Objective: To analyze the clinical profiles, histopathologic features, and Mycobacterium tuberculosis polymerase chain reaction testing in patients with ocular tuberculosis.
Design: Retrospective case series.
Participants: Forty-two patients.
Methods: This retrospective study was approved by the Armed Forces Institute of Pathology (AFIP) Institutional Review Board. The AFIP data banks were screened for cases with diagnosis of ocular tuberculosis using key words such as mycobacterium; tuberculosis; and acid-fast bacilli. Files and slides stained with hematoxylin-eosin and acid-fast staining were reviewed by the Division of Ocular Pathology and by the Infectious Diseases and Parasitic Diseases Pathology Branches. When available; blocks and unstained slides were sent to the Doheny Eye Institute; Los Angeles; California; for quantitative polymerase chain reaction (qPCR) analysis to detect Mycobacterium tuberculosis-specific DNA.
Main outcome measures: Tuberculin skin test (TST) results, as well as the chest radiograph results, were recorded. When acid-fast bacilli were identified in tissue, their locations-ocular or extraocular sites-were recorded. Emphasis was placed on lymph node involvement and any systemic diseases.
Results: In the histopathologic specimens, microscopy revealed a paucity of organisms, and often there were only 1 or 2 organisms associated with or near a giant cell or near an area of necrosis. The qPCR analysis was performed on 6 biopsy specimens. These specimens showed necrotizing granulomatous inflammation from 6 different patients; 3 had positive qPCR results. In 2 of the 3 cases with positive qPCR results, acid-fast bacilli were not found in the tissue sections. In 17 patients, TST results were available; 10 had positive results (60%) and 7 had negative results (40%). Fourteen chest radiograph results were submitted, and 8 (57%) of 14 patients had normal chest films.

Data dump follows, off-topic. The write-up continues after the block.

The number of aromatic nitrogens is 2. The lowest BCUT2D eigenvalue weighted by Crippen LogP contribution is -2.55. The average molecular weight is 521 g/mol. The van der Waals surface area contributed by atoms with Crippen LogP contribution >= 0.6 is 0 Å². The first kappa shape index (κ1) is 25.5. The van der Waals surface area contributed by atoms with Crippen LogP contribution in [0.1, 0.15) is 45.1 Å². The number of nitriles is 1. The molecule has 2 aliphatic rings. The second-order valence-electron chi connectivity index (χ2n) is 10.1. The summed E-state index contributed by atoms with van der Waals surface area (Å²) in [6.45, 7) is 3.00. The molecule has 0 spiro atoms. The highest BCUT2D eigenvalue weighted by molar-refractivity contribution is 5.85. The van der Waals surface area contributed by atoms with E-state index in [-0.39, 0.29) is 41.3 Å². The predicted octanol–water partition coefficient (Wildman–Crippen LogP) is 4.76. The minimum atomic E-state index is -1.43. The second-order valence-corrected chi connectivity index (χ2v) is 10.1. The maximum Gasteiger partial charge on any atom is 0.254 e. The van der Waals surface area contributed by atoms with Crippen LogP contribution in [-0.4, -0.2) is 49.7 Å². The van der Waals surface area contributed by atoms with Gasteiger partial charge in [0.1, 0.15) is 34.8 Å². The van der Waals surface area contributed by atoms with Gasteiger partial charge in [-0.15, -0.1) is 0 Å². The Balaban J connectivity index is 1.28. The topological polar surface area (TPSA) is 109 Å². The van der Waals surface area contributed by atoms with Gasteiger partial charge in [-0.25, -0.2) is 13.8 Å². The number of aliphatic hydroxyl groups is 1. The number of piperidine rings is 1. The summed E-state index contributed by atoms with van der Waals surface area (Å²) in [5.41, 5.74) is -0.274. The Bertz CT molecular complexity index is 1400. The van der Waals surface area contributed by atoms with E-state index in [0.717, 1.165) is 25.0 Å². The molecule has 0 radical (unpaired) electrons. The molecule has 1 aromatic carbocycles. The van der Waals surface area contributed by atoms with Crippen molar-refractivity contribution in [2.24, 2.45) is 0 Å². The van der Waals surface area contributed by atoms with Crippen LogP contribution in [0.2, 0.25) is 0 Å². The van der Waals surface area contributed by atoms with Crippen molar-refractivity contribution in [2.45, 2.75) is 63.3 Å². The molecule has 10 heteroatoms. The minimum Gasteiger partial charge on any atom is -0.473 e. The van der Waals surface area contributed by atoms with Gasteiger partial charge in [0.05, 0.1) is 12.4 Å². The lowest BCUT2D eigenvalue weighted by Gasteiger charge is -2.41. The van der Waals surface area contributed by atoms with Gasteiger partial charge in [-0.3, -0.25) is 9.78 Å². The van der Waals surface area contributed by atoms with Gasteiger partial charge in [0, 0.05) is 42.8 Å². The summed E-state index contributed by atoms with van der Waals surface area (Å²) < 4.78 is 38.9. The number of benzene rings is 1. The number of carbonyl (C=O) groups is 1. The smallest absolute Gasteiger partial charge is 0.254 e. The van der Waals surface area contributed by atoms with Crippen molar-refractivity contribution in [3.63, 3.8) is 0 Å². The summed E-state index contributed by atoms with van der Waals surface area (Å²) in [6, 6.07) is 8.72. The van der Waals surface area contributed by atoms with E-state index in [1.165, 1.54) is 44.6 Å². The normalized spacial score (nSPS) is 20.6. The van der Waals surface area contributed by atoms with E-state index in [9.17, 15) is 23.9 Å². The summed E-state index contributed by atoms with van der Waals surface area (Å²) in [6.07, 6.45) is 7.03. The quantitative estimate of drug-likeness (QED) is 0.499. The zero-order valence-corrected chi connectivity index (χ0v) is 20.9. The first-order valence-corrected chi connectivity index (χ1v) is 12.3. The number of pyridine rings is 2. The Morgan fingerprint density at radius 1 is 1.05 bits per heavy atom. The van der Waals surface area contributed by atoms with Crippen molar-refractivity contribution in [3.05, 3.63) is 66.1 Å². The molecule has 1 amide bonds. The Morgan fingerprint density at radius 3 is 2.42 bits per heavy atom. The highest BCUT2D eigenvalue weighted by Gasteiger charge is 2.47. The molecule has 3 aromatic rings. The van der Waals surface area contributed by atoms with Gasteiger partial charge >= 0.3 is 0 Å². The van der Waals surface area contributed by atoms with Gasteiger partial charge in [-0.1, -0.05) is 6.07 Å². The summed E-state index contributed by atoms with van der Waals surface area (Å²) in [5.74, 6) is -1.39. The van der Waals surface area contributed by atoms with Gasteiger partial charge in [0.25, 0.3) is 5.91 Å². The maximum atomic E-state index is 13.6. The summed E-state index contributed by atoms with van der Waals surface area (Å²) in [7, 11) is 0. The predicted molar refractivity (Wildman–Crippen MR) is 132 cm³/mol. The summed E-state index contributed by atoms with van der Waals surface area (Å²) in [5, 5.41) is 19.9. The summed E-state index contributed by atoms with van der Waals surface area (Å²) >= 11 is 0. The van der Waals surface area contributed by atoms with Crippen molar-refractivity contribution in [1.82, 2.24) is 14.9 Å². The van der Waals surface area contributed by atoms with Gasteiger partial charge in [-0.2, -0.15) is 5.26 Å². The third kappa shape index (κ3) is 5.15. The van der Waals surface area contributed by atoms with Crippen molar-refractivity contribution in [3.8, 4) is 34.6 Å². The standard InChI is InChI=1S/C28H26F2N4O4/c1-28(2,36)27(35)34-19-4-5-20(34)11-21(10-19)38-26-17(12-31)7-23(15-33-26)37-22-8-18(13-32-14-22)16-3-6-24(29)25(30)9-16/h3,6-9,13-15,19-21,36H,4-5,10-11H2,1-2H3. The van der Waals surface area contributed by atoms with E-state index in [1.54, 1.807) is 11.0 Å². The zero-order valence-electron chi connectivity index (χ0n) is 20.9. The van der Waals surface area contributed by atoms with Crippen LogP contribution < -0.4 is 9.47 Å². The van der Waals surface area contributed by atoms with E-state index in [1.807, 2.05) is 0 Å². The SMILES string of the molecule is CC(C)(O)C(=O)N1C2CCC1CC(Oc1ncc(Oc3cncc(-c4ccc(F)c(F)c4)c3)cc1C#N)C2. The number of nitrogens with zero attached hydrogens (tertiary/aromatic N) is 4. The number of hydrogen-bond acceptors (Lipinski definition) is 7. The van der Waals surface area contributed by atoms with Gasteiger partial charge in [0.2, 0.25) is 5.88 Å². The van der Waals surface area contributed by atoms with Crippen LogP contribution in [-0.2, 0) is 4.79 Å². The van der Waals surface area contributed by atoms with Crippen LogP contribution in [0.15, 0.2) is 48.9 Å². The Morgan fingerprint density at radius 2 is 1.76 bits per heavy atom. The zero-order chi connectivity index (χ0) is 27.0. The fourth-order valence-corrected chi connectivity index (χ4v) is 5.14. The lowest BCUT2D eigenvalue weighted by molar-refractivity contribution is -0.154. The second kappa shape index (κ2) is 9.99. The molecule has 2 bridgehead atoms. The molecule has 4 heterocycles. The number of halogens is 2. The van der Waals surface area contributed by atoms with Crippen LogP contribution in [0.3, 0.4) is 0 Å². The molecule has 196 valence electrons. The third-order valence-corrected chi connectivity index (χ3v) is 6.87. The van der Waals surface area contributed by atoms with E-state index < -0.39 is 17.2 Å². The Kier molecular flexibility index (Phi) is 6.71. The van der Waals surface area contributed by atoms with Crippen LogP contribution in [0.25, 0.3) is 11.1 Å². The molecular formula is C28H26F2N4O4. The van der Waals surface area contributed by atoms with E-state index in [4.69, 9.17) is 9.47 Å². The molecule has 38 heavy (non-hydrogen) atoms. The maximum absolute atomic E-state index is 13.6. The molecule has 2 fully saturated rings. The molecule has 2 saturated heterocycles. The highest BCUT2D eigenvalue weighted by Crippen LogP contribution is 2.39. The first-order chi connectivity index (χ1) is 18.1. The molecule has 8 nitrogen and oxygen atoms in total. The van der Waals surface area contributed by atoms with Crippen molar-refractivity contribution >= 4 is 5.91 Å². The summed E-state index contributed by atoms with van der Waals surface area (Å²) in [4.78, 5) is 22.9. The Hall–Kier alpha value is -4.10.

Conclusions: This study suggests that in dealing with those populations at increased risk of tuberculosis (e.g., immigrants from endemic areas and human immunodeficiency virus-infected patients) or patients receiving biologic therapy, the ophthalmologist should endeavor to entertain this diagnosis and to rely on the support of infectious disease specialists and pulmonologists to help solidify the diagnosis, because the current methods for the diagnosis have limited sensitivity.
Copyright © 2011 American Academy of Ophthalmology. Published by Elsevier Inc. All rights reserved.